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Employment activity

Everyone deserves to be treated fairly at work. This includes being able to make requests and raise concerns about your entitlements and rights. It is against the law for your employer to treat you unfairly or bully you because you asked about your entitlements at work.

What is employment activity discrimination?

Employment activity discrimination is when your employer treats you unfairly because you asked a question or raised a concern about your entitlements or rights at work.

Your employment entitlements and worker’s rights relate to what is in your work contract, agreement, award or law. They include things like pay rates and annual leave.

The law protects employees from being treated unfairly because they made a reasonable request about their employment entitlements. It does not apply to job applicants.

Examples of employment activity discrimination

  • A sales attendant having their shifts cut down after asking about weekend penalty rates.
  • An accountant being dismissed after asking about the parental leave they were entitled to.
  • A factory worker being made redundant after complaining about unsafe work practices.
  • A hairdresser being demoted to cleaning duties after requesting a weekly payslip.

What is a reasonable request?

Making a reasonable request includes asking things like:

  • what is my rate of pay? How much leave have I collected?
  • can I adjust my hours to pick up my child from school?
  • am I entitled to parental leave?
  • am I meant to be paid overtime?
  • I’ve heard the company is going under. Will I get my redundancy payout?

A request may be unreasonable when it is:

  • made at an inappropriate or impractical time (such as making a request by calling your employer at home outside of work hours)
  • excessive or unrealistic (such as asking about the pay rates of other employees)
  • made in a violent or threatening manner.

Tips for making a request

When trying to find out about your entitlements or rights:

  • first check your contract, employment agreement or payslip for the information in case it is already available
  • consider putting your request in writing
  • ensure your request is clearly explained and outlined
  • make the request to your employer, manager, or human resources / payroll officer.

How does the law protect me?

While a person is responsible for their own unlawful behaviour, employers can also be held responsible.

Under the Equal Opportunity Act, employers have a positive duty to eliminate discrimination, sexual harassment and victimisation as far as possible.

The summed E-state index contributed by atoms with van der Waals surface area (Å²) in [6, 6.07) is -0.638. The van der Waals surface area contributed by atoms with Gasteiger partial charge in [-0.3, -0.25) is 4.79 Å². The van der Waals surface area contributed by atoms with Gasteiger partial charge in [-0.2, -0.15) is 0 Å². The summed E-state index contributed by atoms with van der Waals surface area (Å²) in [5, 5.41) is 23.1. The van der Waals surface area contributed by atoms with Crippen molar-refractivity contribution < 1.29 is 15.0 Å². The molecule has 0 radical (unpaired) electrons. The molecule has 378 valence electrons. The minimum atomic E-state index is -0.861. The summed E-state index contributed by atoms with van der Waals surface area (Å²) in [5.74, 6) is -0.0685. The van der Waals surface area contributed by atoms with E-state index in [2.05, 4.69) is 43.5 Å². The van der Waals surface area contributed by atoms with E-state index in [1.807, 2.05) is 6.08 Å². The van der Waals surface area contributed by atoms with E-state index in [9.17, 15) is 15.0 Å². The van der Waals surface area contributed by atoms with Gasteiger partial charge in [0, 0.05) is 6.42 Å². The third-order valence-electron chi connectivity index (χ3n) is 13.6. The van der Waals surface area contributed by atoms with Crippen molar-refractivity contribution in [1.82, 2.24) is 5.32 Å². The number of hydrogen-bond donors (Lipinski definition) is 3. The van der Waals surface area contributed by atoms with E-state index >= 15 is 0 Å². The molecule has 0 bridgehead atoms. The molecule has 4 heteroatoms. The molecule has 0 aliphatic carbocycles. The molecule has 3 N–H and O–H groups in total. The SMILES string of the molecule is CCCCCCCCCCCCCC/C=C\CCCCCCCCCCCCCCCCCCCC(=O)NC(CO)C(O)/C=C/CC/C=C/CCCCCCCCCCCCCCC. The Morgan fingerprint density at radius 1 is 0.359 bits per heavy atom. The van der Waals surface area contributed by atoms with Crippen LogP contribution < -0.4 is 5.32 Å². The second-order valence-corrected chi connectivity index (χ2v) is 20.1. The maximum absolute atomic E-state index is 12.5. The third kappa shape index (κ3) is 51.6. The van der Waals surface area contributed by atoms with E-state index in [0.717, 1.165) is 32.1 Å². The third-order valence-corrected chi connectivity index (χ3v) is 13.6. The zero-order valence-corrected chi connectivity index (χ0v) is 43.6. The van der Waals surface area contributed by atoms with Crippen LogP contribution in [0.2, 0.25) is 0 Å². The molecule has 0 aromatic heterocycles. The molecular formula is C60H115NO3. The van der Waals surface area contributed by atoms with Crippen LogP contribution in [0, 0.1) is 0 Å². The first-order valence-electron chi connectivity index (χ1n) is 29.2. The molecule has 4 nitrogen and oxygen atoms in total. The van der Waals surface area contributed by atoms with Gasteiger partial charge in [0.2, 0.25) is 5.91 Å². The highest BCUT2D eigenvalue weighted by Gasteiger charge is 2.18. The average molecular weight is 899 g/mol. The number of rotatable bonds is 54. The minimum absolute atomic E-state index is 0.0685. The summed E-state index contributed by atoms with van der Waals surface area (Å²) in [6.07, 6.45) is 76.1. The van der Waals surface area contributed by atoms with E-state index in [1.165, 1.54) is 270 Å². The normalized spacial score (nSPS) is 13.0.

Victoria is unique in having a positive duty, which creates an opportunity to prevent unlawful behaviour. It helps organisations put a healthy workplace culture in place, just as occupational health and safety laws require employers to take appropriate steps to ensure injuries don’t occur.

Organisations must also put measures in place to ensure that complaints are responded to swiftly and appropriately when they do arise.

The positive duty applies to employers of all sizes, regardless of whether they are a major company or a small cafe, and covers all types of workers:

  • full-time, part-time and casual employees
  • agents and contract workers
  • trainees and apprentices.

It applies to all stages of employment, including:

It is also against the law to victimise a person, which means treat them badly or unfairly, because they have made a complaint about discrimination, sexual harassment or vilification, or have helped someone else to make a complaint.

You can make a complaint

Get help from the Victorian Equal Opportunity and Human Rights Commission.

You can make a complaint to us if you think you have experienced:

If you wish, someone else can make a complaint for you.

Find out how the Commission helps people resolve complaints.

We can also give you information about your rights.

Are there any exceptions to the law?

There are some exceptions in the Equal Opportunity Act that mean it’s not against the law to discriminate in particular circumstances. For example, discrimination is not against the law if there is a real risk to someone’s health, safety or property.

Find out more about exceptions.

My human rights under the Charter

Every Victorian has the right to equal and effective protection against discrimination, and to enjoy their human rights without discrimination.

Victoria’s Charter of Human Rights and Responsibilities contains 20 basic rights that promote and protect the values of freedom, respect, equality, and dignity.

The Victorian Government, local councils and other public authorities must always consider these rights when they create laws, develop policies and deliver their services.

Find out more about your human rights under the Charter and what to do if you think they have been breached.